Alumni of the world’s most prestigious nanny school, Norland College, have reunited 40 years later to reminisce about their careers as nannies for the elite.
Norland’s class of 1982, all in their 60s, met again Saturday.
Class 87 call themselves the “Original Norland Nannies” because they trained in Denford Park, Berkshire, before the college moved to Bath in 2002.
Since their training days, the group, who gathered for their reunion in Notting Hill, London, have worked for celebrities including Diana Ross and author Danielle Steel.
The women spoke about their training, which today includes getaway driving and martial arts, as well as psychology, child health, philosophy and social sciences.
Norland College Alumni Reunited 40 Years Later to Reminisce on Super-Elite Babysitting Careers
The class of 1982 call themselves the “original Norland nannies” because they trained in Denford Park, Berkshire, before the college moved to Bath in 2002.
The 130-year-old institution is the world’s oldest childcare training facility and produces nannies for the rich and famous, including the royal family.
Graduate nanny Maria Teresa Turrion Borrallo cares for Prince George, Princess Charlotte and Prince Louis.
Mary Robinson, 60, from Norfolk, was the main organizer of the gathering and was singer Will Young’s babysitter when he was a baby.
“I feel like this is a day that should be recognized and remembered,” he said.
“I haven’t seen most of these people in 40 years – it’s absolutely fantastic to be all together again.”
Mary, who now works at a children’s hospital, still believes that being a nanny at Norland was the best time of her life.
‘It’s the best job in the world. “It’s incredibly rewarding,” he added.
‘If I had the chance to do it all over again, I would definitely do it.
‘Being Norwegian gives you the opportunity to expand. You are flying at the top and with that level of experience you can get a job anywhere.
“I’ve worked for high-profile families and those children have to be protected to the death.”
Norland’s nannies are often referred to as the real-life Mary Poppins, a nickname Mary says has followed her throughout her life.
“All the families I worked for called me Mary Poppins because my name is Mary,” she explained.
“To this day I still receive birthday and Christmas cards addressed to Mary Poppins.”
Karen Ibbot, 60, from Somerset, works part-time as a nanny and cried as she hugged her old friends.
He still loves working with children 40 years after graduation.
“Children keep you young,” he said.
‘The children I work for now are lovely and I couldn’t ask for a better family.
‘They make me laugh every day. I always laugh and smile at this job.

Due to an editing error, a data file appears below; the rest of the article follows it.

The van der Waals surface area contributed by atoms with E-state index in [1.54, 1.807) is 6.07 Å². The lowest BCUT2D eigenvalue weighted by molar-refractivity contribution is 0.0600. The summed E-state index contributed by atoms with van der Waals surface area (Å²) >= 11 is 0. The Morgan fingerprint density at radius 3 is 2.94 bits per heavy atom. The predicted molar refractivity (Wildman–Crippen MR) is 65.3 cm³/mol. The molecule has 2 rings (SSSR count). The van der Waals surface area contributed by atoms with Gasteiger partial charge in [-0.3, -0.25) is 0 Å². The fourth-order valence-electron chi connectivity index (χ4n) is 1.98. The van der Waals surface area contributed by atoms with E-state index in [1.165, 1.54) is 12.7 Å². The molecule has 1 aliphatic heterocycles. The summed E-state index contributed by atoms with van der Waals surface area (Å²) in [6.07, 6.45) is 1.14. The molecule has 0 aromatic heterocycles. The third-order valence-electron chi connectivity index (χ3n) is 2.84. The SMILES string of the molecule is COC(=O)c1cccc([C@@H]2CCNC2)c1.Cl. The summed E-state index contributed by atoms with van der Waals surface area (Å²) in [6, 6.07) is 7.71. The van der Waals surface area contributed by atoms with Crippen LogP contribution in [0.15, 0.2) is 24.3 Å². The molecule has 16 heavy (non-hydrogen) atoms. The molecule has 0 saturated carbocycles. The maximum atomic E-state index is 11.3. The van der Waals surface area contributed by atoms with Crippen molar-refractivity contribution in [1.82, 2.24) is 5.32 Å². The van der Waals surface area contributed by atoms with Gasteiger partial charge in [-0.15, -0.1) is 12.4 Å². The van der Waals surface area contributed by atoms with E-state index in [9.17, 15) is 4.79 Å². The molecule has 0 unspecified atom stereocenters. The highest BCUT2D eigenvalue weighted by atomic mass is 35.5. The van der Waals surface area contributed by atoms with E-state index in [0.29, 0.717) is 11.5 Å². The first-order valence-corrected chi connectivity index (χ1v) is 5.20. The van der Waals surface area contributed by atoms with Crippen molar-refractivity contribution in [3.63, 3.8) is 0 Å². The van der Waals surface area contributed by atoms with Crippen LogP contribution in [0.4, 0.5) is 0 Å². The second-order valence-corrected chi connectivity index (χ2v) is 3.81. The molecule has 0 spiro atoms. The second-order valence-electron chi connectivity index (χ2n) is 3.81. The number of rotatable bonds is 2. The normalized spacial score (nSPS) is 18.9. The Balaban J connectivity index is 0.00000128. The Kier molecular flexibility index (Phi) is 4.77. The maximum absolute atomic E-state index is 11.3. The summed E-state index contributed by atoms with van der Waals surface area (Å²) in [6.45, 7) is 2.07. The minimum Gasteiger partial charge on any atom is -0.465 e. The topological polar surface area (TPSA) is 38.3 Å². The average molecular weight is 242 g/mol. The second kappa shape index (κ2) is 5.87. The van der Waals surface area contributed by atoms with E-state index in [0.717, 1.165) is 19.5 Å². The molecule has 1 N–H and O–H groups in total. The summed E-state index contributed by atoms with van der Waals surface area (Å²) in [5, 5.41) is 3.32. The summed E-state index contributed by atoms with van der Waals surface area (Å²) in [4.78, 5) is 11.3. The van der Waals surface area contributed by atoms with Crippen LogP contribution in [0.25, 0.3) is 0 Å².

Some of the nannies photographed on the Denford Park estate, Berkshire, in the 1980s.
‘Just the other day, one of the boys turned to me and said, ‘Karen, I’m going to marry you.’
“I told her she wouldn’t marry anyone for a few years.” Her response was, “I guess you’ll be dead by then.”
Another nanny, Gilly Waugh, 60, from London, says Norland nannies are completely unique and unlike any other.
“The intensity and detail of the training is like nothing else in the world,” he said.
“What we have experienced there is a completely unique form of training, there is no other place like it.”
Katherine Jenkins, 60, from Herefordshire, also attended.
Known as Kitty, she says the skills she was taught at school were easily transferable to her career as a cabin crew member.
“If there were ever children on board, they would send me because I had experience,” he explained.
‘I didn’t know what I wanted to do growing up, I just knew I loved children.
‘My parents told me that if that was the case then I had to do it properly. That’s how I ended up in Norland.
The anticipation of reuniting with her classmates kept Kitty awake all night.
“I was so excited about this that I couldn’t sleep,” she added.
The former nannies were beaming as they gathered for their reunion in Notting Hill, London.
‘We all lived together for 19 months. Even after all this time apart, it feels like walking into a room with all your best friends.
‘They are exactly the same as I remember them. In the end, the friendships you make last a lifetime. It’s nice to know that everyone is here.
One of these girls introduced me to my husband. “It’s such a special bond.”
Sharon Charane, 60, from London, nicknamed Shazzy, is a games specialist at a hospital.
‘I was really anxious to come last night, but I’m really glad I convinced myself to do it. It’s amazing to be back; I feel very homesick,” he said.
“We are all united or united, so many people have made the effort to come even from outside London.
‘It’s a good job, at the end of the day you feel good. I love it, it keeps me young.”
Alison Ward, 60, from Southampton, continues to work with children as a nursery nurse.
When asked why she loves working with children, she said, “It’s the only thing I can do.” I have always worked with children and I don’t think I could do anything else.
‘I am very happy to continue working with children.
‘It’s great to see you all again. I must admit that I didn’t recognize some people at first, we all look very different.
“None of us have the same hair color as before, but the voices sound the same.”